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Reasons Why I May Close a Stock Trade

January 13th, 2015

What do I look for?

There are a number of reasons I may choose to close out of a trade.  Today I want to share my thought process with you and explain how and why I close my position on certain trades.

Taking Profits

If a stock has run up a huge profit (relative to what would normally have been expected), I may take off the table.  I’ll look at the projected move of my A-B, B-C and C-D patterns. If it’s already hitting its move, the risk-to-reward ratio may not be in your favor for much longer. It’s a good idea to collect your profits while you can.

Stock Acting Choppy

What do I mean by “choppy”? A choppy stock could be moving all over the place, it may be brand new to the market, it may start acting volatile. I like to trade stocks with clean charts; I like stocks that are moving in a clearly defined pattern. If a stock I entered starts acting chopping, even if I just entered it, I’ll probably close it.

Stock Acting Sluggish

What do I mean by “sluggish”? I mean a stock that is going sideways or is only moving very slightly, very slowly.  Whatever your directional play is (butterfly spread, vertical spread, etc.), if the stock isn’t moving then it may be time to get out.  I want to see stocks that are moving.  I want stocks that move the most points in the shortest amount of time – I don’t want sluggish stocks that just sit there and do nothing.

Stock Not Behaving Properly

If the stock is not behaving the way you had projected or anticipated…for example, if it’s not retracing at the volume you expected, then you want to take that trade off. There could be a change or shift in the momentum or in the attitudes toward this stock – if those changes are not in your favor, then exit the trade.

Bottom Line

If you’re trying to trade stocks that aren’t in your favor, then the risk is against you. Instead, I recommend that you focus on finding trades that will be in your favor – stocks that move and behave properly.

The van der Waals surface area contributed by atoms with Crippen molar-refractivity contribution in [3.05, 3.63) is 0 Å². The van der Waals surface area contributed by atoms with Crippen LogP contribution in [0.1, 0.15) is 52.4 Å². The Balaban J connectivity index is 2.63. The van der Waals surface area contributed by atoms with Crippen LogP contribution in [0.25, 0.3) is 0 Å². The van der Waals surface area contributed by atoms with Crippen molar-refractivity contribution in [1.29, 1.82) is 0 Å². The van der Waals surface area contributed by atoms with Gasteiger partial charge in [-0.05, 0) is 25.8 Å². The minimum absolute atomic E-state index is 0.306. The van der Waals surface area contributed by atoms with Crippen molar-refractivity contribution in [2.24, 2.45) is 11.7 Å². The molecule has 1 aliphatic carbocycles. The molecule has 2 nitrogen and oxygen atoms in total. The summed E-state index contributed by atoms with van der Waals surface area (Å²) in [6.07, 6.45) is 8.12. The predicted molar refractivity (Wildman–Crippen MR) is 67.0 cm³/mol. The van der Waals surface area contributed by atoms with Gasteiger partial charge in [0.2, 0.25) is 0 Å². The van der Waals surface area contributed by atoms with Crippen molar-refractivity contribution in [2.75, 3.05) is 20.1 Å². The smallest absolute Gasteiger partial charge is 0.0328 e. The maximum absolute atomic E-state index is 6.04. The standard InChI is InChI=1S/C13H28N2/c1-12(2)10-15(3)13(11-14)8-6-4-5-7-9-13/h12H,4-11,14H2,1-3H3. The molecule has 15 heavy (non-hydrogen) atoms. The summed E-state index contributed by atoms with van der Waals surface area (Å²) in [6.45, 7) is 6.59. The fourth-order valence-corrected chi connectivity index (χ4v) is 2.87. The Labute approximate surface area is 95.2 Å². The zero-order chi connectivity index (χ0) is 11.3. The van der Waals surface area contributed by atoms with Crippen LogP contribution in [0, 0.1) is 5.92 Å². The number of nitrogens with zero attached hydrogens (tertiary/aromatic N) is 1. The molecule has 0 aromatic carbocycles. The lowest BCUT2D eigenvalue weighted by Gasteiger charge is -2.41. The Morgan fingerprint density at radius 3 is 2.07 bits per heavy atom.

We’re looking at the big picture here.  If I enter a stock and 10 minutes later it is acting sluggish or people start selling off their shares, then I’ll get out….even if it means I’ll take a hit. It’s worth taking a small hit to make sure I’m in the kind of stock that will be profitable for me in the longer run.

Author: Sasha Evdakov

Sasha is the creator of the Tradersfly and Rise2Learn. He focuses on high-level education speaking at events, writing books, and publishing video courses on business development, internet marketing, finance, and personal growth.

I'm Sasha, an educational entrepreneur and a stock trader. In addition to running my own online businesses, I also enjoy trading stocks and helping the individual investor understand the stock market. Let me share with you some techniques & concepts that I used over the last 10+ years to give you that edge in the market. Learn More

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This website and content is for information purposes only as Rise2Learn, TradersFly, and Sasha Evdakov are NOT registered as a securities broker-dealer nor an investment adviser. No information herein is intended as securities brokerage, investment, tax, accounting or legal advice, as an offer or solicitation of an offer to sell or buy, or as an endorsement, recommendation or sponsorship of any company, security or fund. Rise2Learn, TradersFly, and Sasha Evdakov cannot and does not assess, verify or guarantee the adequacy, accuracy or completeness of any information, the suitability or profitability of any particular investment, or the potential value of any investment or informational source. The reader bears responsibility for his/her own investment research and decisions, should seek the advice of a qualified securities professional before making any investment, and investigate and fully understand any and all risks before investing. Rise2Learn, TradersFly, and Sasha Evdakov in no way warrants the solvency, financial condition, or investment advisability of any of the securities mentioned in communications or websites. In addition, Rise2Learn, TradersFly, and Sasha Evdakov accepts no liability whatsoever for any direct or consequential loss arising from any use of this information. This information is not intended to be used as the sole basis of any investment decision, nor should it be construed as advice designed to meet the investment needs of any particular investor. Past performance is not necessarily indicative of future returns.